By Emily Cox
A new lawsuit alleges that hernia mesh manufacturers knowingly exposed Parietex patients to severe permanent injuries for financial gain.
Kimberly Pellegrin filed her claim on Tuesday in the Eastern District of Louisiana. She alleges that Parietex hernia mesh completely changed her life…in the worst way possible. Instead of helping her, her severe injuries from the defective mesh have completely derailed her very existence. And, there’s no end in sight. Despite numerous surgeries to repair the extensive damage from the Parietex mesh, Pellegrin still suffers from constant excruciating abdominal pain and swelling. Her injuries are so extensive that she can hardly walk anymore.
Furthermore, she claims the hernia mesh manufacturers knowingly put patients like her at risk for permanent injuries. According to her lawsuit, Medtronic, Covidien, Davol, and C.R. Bard have completely lost sight of their priorities. As medical device companies, these hernia mesh manufacturers have an inherent obligation to protect patients. However, the only thing that these companies appear to be protecting are their mutual bottom lines.
Litigation Against Hernia Mesh Manufacturers
Approximately 350,000 individuals undergo hernia repair surgery each year in the US. In most of these procedures, surgeons use hernia mesh implants to support the weakened tissue. However, studies indicate that the rate of complications is significantly higher for hernia surgery patients with mesh implants than for those without the devices. Yet, surgeons continue to refer to hernia mesh as the “gold standard” in hernia treatment.
Most of the defective hernia mesh products currently under investigation are made of polypropylene. But, Medtronic subsidiary Covidien decided to use polyester for Parietex instead and did not even conduct human trials before releasing the product into the stream of commerce to see how this change in material may affect patients. Like polypropylene, polyester causes a severe inflammatory response. However, it also has significant additional problems. The Parietex hernia mesh shrinks and contracts substantially once it is implanted. This causes the mesh to tear from securing tacks or sutures. Consequently, there is a high rate of hernia recurrence. Furthermore, once patients re-herniate, the hernia mesh tends to migrate or ball up, leading to a host of serious problems that necessitate additional complicated surgeries.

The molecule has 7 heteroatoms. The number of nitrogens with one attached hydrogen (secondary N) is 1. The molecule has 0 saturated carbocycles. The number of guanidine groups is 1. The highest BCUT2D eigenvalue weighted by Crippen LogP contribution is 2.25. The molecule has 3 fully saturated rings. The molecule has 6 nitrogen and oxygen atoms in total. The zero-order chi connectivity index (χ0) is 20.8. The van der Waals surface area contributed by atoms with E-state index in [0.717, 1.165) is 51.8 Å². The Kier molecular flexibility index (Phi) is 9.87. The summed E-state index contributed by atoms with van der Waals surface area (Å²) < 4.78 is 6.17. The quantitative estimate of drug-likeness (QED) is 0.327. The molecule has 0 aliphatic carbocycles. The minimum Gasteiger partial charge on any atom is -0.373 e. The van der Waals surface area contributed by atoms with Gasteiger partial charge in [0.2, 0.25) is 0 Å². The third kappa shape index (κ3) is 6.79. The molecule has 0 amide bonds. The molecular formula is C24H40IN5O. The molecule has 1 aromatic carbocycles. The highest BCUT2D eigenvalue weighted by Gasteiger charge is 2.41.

The Parietex Composite hernia mesh also has a collagen film that quickly disintegrates after implantation. This exposes the polyester to underlying organs. Consequently, severe infections and dense adhesions to the bowel are common complications from the hernia mesh. Since the late 1990’s, medical researchers have noted these long-term consequences and urged the hernia mesh manufacturers to remove the defective mesh from the market. However, the companies refuse to recall the hernia mesh and continue to profit off the pain of countless patients.
Pellegrin joins a growing number of individuals filing lawsuits against hernia mesh manufacturers like Johnson & Johnson, Bard, Ethicon, Medtronic, and Covidien over permanently debilitating injuries from these dangerous devices.